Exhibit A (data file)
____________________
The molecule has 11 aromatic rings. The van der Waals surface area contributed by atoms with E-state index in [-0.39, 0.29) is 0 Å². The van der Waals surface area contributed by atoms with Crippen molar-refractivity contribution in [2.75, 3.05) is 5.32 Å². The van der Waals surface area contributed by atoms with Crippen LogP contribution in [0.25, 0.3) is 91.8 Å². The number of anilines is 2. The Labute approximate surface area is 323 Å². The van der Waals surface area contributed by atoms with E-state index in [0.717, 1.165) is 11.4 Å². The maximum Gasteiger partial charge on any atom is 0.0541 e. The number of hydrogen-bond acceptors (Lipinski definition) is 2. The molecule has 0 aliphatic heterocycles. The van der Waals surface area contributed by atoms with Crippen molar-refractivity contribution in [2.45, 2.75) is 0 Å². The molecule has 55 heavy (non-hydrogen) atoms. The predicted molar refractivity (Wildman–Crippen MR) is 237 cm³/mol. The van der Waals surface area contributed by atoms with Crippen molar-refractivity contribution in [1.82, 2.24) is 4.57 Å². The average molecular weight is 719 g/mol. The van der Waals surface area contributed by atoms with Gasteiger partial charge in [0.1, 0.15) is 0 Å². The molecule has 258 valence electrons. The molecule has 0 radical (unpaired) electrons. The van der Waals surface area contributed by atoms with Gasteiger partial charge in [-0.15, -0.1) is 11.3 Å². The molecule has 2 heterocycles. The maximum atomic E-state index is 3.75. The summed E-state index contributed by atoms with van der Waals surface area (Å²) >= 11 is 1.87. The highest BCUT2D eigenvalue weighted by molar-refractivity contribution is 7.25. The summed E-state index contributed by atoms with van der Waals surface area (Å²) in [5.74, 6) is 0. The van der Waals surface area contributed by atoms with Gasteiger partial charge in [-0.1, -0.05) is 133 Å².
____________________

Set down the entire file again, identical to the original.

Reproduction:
The molecule has 11 aromatic rings. The van der Waals surface area contributed by atoms with E-state index in [-0.39, 0.29) is 0 Å². The van der Waals surface area contributed by atoms with Crippen molar-refractivity contribution in [2.75, 3.05) is 5.32 Å². The van der Waals surface area contributed by atoms with Crippen LogP contribution in [0.25, 0.3) is 91.8 Å². The number of anilines is 2. The Labute approximate surface area is 323 Å². The van der Waals surface area contributed by atoms with E-state index in [0.717, 1.165) is 11.4 Å². The maximum Gasteiger partial charge on any atom is 0.0541 e. The number of hydrogen-bond acceptors (Lipinski definition) is 2. The molecule has 0 aliphatic heterocycles. The van der Waals surface area contributed by atoms with Crippen molar-refractivity contribution in [2.45, 2.75) is 0 Å². The molecule has 55 heavy (non-hydrogen) atoms. The predicted molar refractivity (Wildman–Crippen MR) is 237 cm³/mol. The van der Waals surface area contributed by atoms with Crippen molar-refractivity contribution in [1.82, 2.24) is 4.57 Å². The average molecular weight is 719 g/mol. The van der Waals surface area contributed by atoms with Gasteiger partial charge in [0.1, 0.15) is 0 Å². The molecule has 258 valence electrons. The molecule has 0 radical (unpaired) electrons. The van der Waals surface area contributed by atoms with Gasteiger partial charge in [-0.15, -0.1) is 11.3 Å². The molecule has 2 heterocycles. The maximum atomic E-state index is 3.75. The summed E-state index contributed by atoms with van der Waals surface area (Å²) >= 11 is 1.87. The highest BCUT2D eigenvalue weighted by molar-refractivity contribution is 7.25. The summed E-state index contributed by atoms with van der Waals surface area (Å²) in [5.74, 6) is 0. The van der Waals surface area contributed by atoms with Gasteiger partial charge in [-0.1, -0.05) is 133 Å².